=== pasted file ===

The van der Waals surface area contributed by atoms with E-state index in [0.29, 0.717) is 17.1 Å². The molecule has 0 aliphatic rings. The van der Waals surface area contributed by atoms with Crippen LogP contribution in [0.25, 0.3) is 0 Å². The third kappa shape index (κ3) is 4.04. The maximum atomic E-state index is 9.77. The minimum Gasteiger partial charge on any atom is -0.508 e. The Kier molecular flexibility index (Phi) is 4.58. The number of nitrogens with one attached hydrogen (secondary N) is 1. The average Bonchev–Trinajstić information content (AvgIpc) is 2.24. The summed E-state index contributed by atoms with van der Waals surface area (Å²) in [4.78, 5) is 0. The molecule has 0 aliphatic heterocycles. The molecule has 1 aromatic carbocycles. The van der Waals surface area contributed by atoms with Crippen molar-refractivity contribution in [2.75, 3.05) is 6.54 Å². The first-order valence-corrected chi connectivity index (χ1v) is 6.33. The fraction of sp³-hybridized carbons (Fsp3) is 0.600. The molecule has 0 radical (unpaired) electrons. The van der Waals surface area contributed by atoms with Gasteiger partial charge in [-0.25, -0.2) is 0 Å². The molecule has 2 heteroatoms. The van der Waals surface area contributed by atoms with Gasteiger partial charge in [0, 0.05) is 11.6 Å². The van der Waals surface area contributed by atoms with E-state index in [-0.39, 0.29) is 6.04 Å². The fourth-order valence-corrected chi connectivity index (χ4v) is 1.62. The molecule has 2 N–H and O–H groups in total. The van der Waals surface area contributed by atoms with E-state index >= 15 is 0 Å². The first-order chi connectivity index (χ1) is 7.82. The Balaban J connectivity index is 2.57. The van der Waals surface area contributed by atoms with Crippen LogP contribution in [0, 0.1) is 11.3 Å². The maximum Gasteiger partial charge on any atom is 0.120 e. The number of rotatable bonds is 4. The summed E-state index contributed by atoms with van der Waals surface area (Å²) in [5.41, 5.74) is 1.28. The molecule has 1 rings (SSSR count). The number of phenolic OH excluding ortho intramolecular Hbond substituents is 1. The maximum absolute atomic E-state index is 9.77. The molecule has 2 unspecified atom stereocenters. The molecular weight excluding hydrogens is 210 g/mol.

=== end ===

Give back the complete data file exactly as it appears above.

The van der Waals surface area contributed by atoms with E-state index in [0.29, 0.717) is 17.1 Å². The molecule has 0 aliphatic rings. The van der Waals surface area contributed by atoms with Crippen LogP contribution in [0.25, 0.3) is 0 Å². The third kappa shape index (κ3) is 4.04. The maximum atomic E-state index is 9.77. The minimum Gasteiger partial charge on any atom is -0.508 e. The Kier molecular flexibility index (Phi) is 4.58. The number of nitrogens with one attached hydrogen (secondary N) is 1. The average Bonchev–Trinajstić information content (AvgIpc) is 2.24. The summed E-state index contributed by atoms with van der Waals surface area (Å²) in [4.78, 5) is 0. The molecule has 0 aliphatic heterocycles. The molecule has 1 aromatic carbocycles. The van der Waals surface area contributed by atoms with Crippen molar-refractivity contribution in [2.75, 3.05) is 6.54 Å². The first-order valence-corrected chi connectivity index (χ1v) is 6.33. The fraction of sp³-hybridized carbons (Fsp3) is 0.600. The molecule has 0 radical (unpaired) electrons. The van der Waals surface area contributed by atoms with Gasteiger partial charge in [-0.25, -0.2) is 0 Å². The molecule has 2 heteroatoms. The van der Waals surface area contributed by atoms with Gasteiger partial charge in [0, 0.05) is 11.6 Å². The van der Waals surface area contributed by atoms with E-state index in [-0.39, 0.29) is 6.04 Å². The fourth-order valence-corrected chi connectivity index (χ4v) is 1.62. The molecule has 2 N–H and O–H groups in total. The van der Waals surface area contributed by atoms with E-state index >= 15 is 0 Å². The first-order chi connectivity index (χ1) is 7.82. The Balaban J connectivity index is 2.57. The van der Waals surface area contributed by atoms with Crippen LogP contribution in [0, 0.1) is 11.3 Å². The maximum Gasteiger partial charge on any atom is 0.120 e. The number of rotatable bonds is 4. The summed E-state index contributed by atoms with van der Waals surface area (Å²) in [5.41, 5.74) is 1.28. The molecule has 1 rings (SSSR count). The number of phenolic OH excluding ortho intramolecular Hbond substituents is 1. The maximum absolute atomic E-state index is 9.77. The molecule has 2 unspecified atom stereocenters. The molecular weight excluding hydrogens is 210 g/mol.